Celgene repeatedly raised Revlimid's price to hit aggressive sales targets, congressional probe finds

celgene
A congressional probe outlines aggressive pricing strategies at Celgene just as executives head to the U.S. Capitol to testify. (Celgene)

Attacked for years over high drug prices, the pharmaceutical industry has routinely defended itself by arguing that research is expensive and risky and that rebates to middlemen are growing.

But a congressional probe unveiled Wednesday plainly highlights another reason Celgene raised the price for multiple myeloma drug Revlimid numerous times over the years—to hit aggressive sales targets. 

On separate occasions in 2014 and beyond, the drugmaker—which has since been acquired by Bristol Myers Squibb—raised Revlimid prices as sales lagged analyst expectations or fell short of its aggressive internal targets.

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That's according to the House Committee on Oversight and Government Reform, which distilled 50,000 pages of documents into a 45-page report (PDF) unveiled Wednesday. And the committee's releasing that report just as ex-Celgene CEO Mark Alles and Bristol Myers chief Giovanni Caforio head to Capitol Hill to testify.

Celgene launched Revlimid in 2005 at a price of $215 per pill. After more than 20 price hikes, the drug now costs $763 per pill, or $16,023 per month. And the committee concluded that those years of price hikes didn't depend on R&D investment or rebate pressure.

Indeed, during a 2015 deposition, a former Celgene VP said execs could raise Revlimid’s price “any time they wanted.” The congressional committee found several examples to back that claim.

In early March 2014, Celgene's then-executive vice president Mark Alles wrote a Saturday morning email to a colleague, saying the company’s forecast first-quarter sales for Revlimid were “forcing me to reconsider the 2014 pricing plan" for the drug in the U.S. The first quarter at the time looked “extremely challenged,” so Alles requested a Monday conversation over the “pros and cons” of a 4% price hike “not later than the end of next week” and then another increase Sept. 1 of that year.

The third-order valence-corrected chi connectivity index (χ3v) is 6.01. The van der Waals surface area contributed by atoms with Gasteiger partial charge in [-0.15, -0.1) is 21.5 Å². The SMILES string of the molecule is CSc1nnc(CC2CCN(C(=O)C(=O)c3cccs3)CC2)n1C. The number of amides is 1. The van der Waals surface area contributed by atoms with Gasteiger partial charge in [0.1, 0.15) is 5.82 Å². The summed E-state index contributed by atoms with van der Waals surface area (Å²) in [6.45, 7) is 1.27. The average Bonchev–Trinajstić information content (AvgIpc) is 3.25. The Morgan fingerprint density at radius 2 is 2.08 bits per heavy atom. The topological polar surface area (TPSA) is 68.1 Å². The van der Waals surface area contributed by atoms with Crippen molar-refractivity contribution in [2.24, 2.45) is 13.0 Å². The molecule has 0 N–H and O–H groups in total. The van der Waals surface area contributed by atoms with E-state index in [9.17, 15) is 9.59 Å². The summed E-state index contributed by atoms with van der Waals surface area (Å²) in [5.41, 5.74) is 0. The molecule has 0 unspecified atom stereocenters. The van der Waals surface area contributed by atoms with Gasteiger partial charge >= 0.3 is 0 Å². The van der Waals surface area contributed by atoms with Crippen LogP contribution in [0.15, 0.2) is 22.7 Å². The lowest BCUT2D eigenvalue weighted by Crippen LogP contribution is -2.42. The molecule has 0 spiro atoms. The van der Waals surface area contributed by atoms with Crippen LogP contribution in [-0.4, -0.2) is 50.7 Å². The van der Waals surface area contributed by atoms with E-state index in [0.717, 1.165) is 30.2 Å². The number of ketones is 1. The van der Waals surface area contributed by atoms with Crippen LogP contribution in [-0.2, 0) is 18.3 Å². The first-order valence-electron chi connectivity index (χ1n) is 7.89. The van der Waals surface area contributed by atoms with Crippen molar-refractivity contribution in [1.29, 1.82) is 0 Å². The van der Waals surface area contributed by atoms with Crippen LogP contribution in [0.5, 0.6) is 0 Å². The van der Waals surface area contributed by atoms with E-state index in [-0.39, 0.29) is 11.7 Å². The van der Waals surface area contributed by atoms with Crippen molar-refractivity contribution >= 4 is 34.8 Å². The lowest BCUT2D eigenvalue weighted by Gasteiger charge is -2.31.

“I have to consider every legitimate opportunity available to us to improve our Q1 performance,” he wrote. Alles later became Celgene’s CEO. 

Days later, Alles presented the proposed price increase to a board at Celgene that approved Revlimid price increases, touting a potential revenue boost of $24.8 million from the move. Ahead of that meeting, he wrote to his team asking whether Celgene could “take the increase tonight so that it impacts sales beginning tomorrow.”  

After the board approved, Celgene hiked the price that same night. 

Other price increases also centered on revenue projections or long-term expectations, the committee's probe found. In early 2016, Celgene execs weighed a more aggressive price increase than they had originally planned for that year, and they laid out the proposal in a presentation.